Pastoral Perspectives

God’s Promises In The Great Commission

When Christians think about missions, we often think of it as a command by God. However, if we take a closer look at some of the Bible passages associated with missions such as what is usually referred to as the Great Commission (Matt 28:18-20), we will see that it is much more than that. Here, a statement that I recently came across best sums it as “The Great Commission is not just a command, it is also a promise”.

Firstly, there is the promise of God’s plan. The Bible shows us that missions arises from the heart of God as He seeks to reconcile humanity to himself (2 Cor 5:18-20). Just as God chose Abraham to be the agent of God’s blessings to the nations (Gen 12:3), so God is calling the church to go forth and be a blessing through our obedience to God and faithful proclamation of the Gospel. We are saved in accordance to God’s sovereign plan, not just for our own sakes but so that those of different nationalities and ethnic backgrounds can also come to enjoy the blessings of salvation through Christ. Thus, when Christians are actively participating in missions (whether it is praying, giving and going), we are actually partnering with God in bringing about his salvation plan for the nations and living out God’s call for us as followers of Christ.

Secondly, there is the promise of God’s presence. Before Jesus ascended to heaven, he promised his disciples that the Holy Spirit will be with them as they continue to preach about the kingdom of God (Matt 28:18-20, Mk 16:15-18, Lk 24:49, Jn 20:22, Acts 1:8). To the disciples, Jesus’ assurance of God’s continued presence was of great encouragement to them. This is because up to this point, the disciples were uncertain about their future and doubtful about how God’s kingdom will be restored in the absence of their beloved master.

When Christians are “mission-minded” and seek opportunities to testify about Jesus, we can be certain that God is with us. Even if we are posted to an overseas work assignment in a country which is resistant to Christianity or are staying in a new neighbourhood where people are generally of a different faith, we know that God will not leave us to fend for ourselves. Undoubtedly, the Holy Spirit can bring to us an intimate awareness of God’s presence when moments of loneliness or homesickness threaten to creep in. Furthermore, in God’s sovereign providence, God’s presence can sometimes manifest itself in other ways such as the relative ease we experience when applying for a study visa or being protected from possible physical harm.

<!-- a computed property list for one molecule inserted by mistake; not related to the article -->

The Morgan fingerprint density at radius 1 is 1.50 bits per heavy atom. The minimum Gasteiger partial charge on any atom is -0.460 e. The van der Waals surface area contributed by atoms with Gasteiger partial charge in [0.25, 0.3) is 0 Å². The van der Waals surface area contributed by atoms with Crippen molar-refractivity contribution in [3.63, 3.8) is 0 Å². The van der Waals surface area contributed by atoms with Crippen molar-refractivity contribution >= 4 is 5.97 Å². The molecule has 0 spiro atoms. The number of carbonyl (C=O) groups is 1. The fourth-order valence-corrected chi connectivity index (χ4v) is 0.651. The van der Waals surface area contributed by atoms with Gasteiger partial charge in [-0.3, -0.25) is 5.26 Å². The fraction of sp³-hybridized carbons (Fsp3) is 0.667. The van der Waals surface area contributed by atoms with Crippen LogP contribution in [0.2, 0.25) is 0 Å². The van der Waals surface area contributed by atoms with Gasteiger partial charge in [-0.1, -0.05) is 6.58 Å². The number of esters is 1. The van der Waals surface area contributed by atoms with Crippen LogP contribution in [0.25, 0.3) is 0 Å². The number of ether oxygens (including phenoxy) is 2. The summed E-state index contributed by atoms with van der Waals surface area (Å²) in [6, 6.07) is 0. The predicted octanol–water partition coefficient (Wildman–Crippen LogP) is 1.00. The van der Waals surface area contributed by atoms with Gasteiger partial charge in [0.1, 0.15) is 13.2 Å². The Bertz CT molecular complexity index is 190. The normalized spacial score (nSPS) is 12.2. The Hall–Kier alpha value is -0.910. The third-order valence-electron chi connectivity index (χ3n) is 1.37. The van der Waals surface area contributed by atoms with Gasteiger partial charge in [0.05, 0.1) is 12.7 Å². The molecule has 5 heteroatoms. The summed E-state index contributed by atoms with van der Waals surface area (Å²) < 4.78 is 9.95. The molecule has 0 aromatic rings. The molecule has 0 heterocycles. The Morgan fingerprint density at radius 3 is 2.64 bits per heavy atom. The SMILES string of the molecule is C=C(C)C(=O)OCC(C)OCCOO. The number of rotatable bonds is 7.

Finally, we also need to be reminded of the promises of God’s power as we desire to bring the gospel particularly to places where people have not heard about Jesus before. We are well aware that we cannot rely on our human efforts or earthly resources if we want to be fruitful in missions. This is especially so since we are up against powerful spiritual forces (Eph 5:12) and our enemy, Satan is going all out to disrupt and discourage Christians from being an effective witness for Christ.

Just as Paul and the other disciples testified about how unbelievers came to faith through the power of the Holy Spirit and by the power of signs and miracles (Rom 15:18-19), there will be times when God answers our prayers in such a manner that none can deny that it is truly God at work through us. Such “power encounters” have their place even in today’s context as they demonstrate the reality of God to unbelievers who may be steeped in the occult or in some form of spiritual bondage.

However, we want to guard against a triumphalistic understanding of how God’s power is at work. After all, God is also at work sustaining the believer who perseveres in a difficult mission situation where the people have been unresponsive to the gospel despite years of labour. Likewise, the Holy Spirit is also at work when following the examples of Adoniram Judson (missionary to Burma) and others, we can find joy despite the personal sacrifices or painful losses we have experienced in the midst of our ministry endeavours. Indeed, it brings glory to God when the believer shows through his life that nothing satisfies him more than seeing the nations come to worship the true God and honouring the name of Christ.

Missions is ultimately all about God. And if we identify ourselves as a Christian, may the Holy Spirit help us to be in continual awe of God and grow in our zeal for God’s glory to be made known to all the nations!

Pastor Edwin Wong

August 19, 2012